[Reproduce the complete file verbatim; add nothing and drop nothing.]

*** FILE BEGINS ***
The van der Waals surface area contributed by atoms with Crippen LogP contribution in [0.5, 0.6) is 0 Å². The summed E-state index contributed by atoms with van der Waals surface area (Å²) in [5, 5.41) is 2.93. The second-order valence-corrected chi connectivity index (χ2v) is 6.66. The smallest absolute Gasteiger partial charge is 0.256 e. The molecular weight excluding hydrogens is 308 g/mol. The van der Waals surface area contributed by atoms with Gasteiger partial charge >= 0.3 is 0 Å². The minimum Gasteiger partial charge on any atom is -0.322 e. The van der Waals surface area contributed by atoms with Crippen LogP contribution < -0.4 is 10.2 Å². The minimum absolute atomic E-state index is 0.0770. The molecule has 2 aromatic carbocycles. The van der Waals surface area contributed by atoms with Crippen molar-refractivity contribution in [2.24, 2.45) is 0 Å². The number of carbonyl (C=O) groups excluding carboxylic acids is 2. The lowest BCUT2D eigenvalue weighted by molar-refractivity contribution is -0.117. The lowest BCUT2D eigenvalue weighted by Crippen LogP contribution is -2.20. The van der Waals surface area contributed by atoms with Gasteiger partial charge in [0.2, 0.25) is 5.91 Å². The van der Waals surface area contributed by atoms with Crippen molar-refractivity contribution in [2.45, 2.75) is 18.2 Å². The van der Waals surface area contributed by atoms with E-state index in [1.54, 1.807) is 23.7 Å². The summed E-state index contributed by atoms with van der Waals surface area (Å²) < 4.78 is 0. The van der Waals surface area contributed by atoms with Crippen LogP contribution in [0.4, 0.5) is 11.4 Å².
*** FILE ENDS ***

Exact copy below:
The van der Waals surface area contributed by atoms with Crippen LogP contribution in [0.5, 0.6) is 0 Å². The summed E-state index contributed by atoms with van der Waals surface area (Å²) in [5, 5.41) is 2.93. The second-order valence-corrected chi connectivity index (χ2v) is 6.66. The smallest absolute Gasteiger partial charge is 0.256 e. The molecular weight excluding hydrogens is 308 g/mol. The van der Waals surface area contributed by atoms with Gasteiger partial charge >= 0.3 is 0 Å². The minimum Gasteiger partial charge on any atom is -0.322 e. The van der Waals surface area contributed by atoms with Crippen LogP contribution < -0.4 is 10.2 Å². The minimum absolute atomic E-state index is 0.0770. The molecule has 2 aromatic carbocycles. The van der Waals surface area contributed by atoms with Crippen molar-refractivity contribution in [2.24, 2.45) is 0 Å². The number of carbonyl (C=O) groups excluding carboxylic acids is 2. The lowest BCUT2D eigenvalue weighted by molar-refractivity contribution is -0.117. The lowest BCUT2D eigenvalue weighted by Crippen LogP contribution is -2.20. The van der Waals surface area contributed by atoms with Gasteiger partial charge in [0.2, 0.25) is 5.91 Å². The van der Waals surface area contributed by atoms with Crippen molar-refractivity contribution in [2.45, 2.75) is 18.2 Å². The van der Waals surface area contributed by atoms with E-state index in [1.54, 1.807) is 23.7 Å². The summed E-state index contributed by atoms with van der Waals surface area (Å²) < 4.78 is 0. The van der Waals surface area contributed by atoms with Crippen LogP contribution in [0.4, 0.5) is 11.4 Å².